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Table of Contents
Year : 2021  |  Volume : 7  |  Issue : 1  |  Page : 4-7

Global child health: What are the threats our children are facing?

Department of Medical Oncology and Pediatric Oncology, Cancer Institute (WIA), Chennai, Tamil Nadu, India

Date of Submission30-Apr-2021
Date of Acceptance14-May-2021
Date of Web Publication29-Jun-2021

Correspondence Address:
Dr. Venkatraman Radhakrishnan
Department of Medical Oncology and Pediatric Oncology, Cancer Institute (WIA), Chennai, Tamil Nadu
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Source of Support: None, Conflict of Interest: None

DOI: 10.4103/ijcfm.ijcfm_29_21

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Disparities across the world are widening day by day. Children are the most vulnerable population impacted by the disparities. As governments and civil societies are successfully tackling traditional threats to children such as malnutrition, infectious diseases, and inadequate neonatal care, newer threats such as climate change, child trafficking, and childhood obesity are emerging. Threats like the COVID-19 pandemic, although not directly impacting children's health, have caused a significant effect on the delivery of child health services. The present article examines the current and future threats faced by children worldwide and offers solutions to mitigate those threats.

Keywords: Child health, global health, pediatric

How to cite this article:
Radhakrishnan V. Global child health: What are the threats our children are facing?. Indian J Community Fam Med 2021;7:4-7

How to cite this URL:
Radhakrishnan V. Global child health: What are the threats our children are facing?. Indian J Community Fam Med [serial online] 2021 [cited 2023 May 28];7:4-7. Available from: https://www.ijcfm.org/text.asp?2021/7/1/4/319934

  Introduction Top

A 1-year-old girl was born premature and had low birth weight. She has had frequent episodes of pneumonia and diarrhea during her infancy, and she is severely malnourished. Her parents are farm laborers in the Rajasthan state of India. Her mother took a day off from work to get her vaccinated against measles. However, she was turned back at the community health center as there was a shortage of measles vaccine supplies due to the COVID19 pandemic. If she develops measles, her chance of survival is slim. Rajasthan has one of the highest infant and under-5 mortalities in India. There are millions of children like her across the world who are unable to get essential health care due to the COVID19 catastrophe and other reasons unrelated to the pandemic. They face an existential threat from old and newly emerging challenges alike.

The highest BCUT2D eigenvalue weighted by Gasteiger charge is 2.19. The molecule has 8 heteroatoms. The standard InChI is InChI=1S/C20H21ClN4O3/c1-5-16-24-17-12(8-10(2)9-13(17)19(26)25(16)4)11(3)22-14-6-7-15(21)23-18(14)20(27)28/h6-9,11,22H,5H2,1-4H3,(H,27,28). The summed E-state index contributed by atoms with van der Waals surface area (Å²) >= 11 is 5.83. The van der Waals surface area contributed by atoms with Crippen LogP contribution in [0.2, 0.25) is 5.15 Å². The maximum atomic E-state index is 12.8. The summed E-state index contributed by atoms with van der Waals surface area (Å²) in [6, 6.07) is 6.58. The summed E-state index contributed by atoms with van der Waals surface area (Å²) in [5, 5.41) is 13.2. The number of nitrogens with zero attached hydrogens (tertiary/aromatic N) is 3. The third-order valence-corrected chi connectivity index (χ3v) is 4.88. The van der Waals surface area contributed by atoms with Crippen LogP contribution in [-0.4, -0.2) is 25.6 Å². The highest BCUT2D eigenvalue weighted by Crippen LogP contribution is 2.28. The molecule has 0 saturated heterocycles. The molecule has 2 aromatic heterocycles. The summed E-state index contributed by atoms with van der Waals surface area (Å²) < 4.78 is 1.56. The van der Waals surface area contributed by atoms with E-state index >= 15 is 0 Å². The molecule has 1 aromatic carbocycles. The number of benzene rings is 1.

The United Nations (UN) convention on the “Rights of the Child” was adopted in 1989 and is the most widely ratified treaty in human rights.[1] The treaty has been approved by all UN member states except the USA. The convention states that childhood lasts until 18 years and is different from adulthood, and all children have the right to grow, learn, play, develop, and flourish with dignity.[1] If we need to fulfill the ambitious goals of the “Rights of the Child” convention, we need to identify and neutralize the threats that can stop us from achieving these goals.

There is gross inequity in access to health care for children across the world. Even within countries, inequities exist among various regions. However, over the years, there has been a gradual improvement in children's survival across the world. In the previous three decades, under-5 mortality has reduced by more than half. It was 12.6 million in 1990 and has declined to 5.6 million in 2017.[2],[3] This still is about 15,000 childhood deaths a day due to preventable causes such as preterm birth complications, birth asphyxia, pneumonia, congenital anomalies, diarrhea, and malaria.[2],[3],[4] These causes can be prevented or treated with simple, affordable interventions, including immunization, adequate nutrition, safe water and food, and quality primary health care.[4] Most of these deaths occur in low- and middle-income countries (LMICs).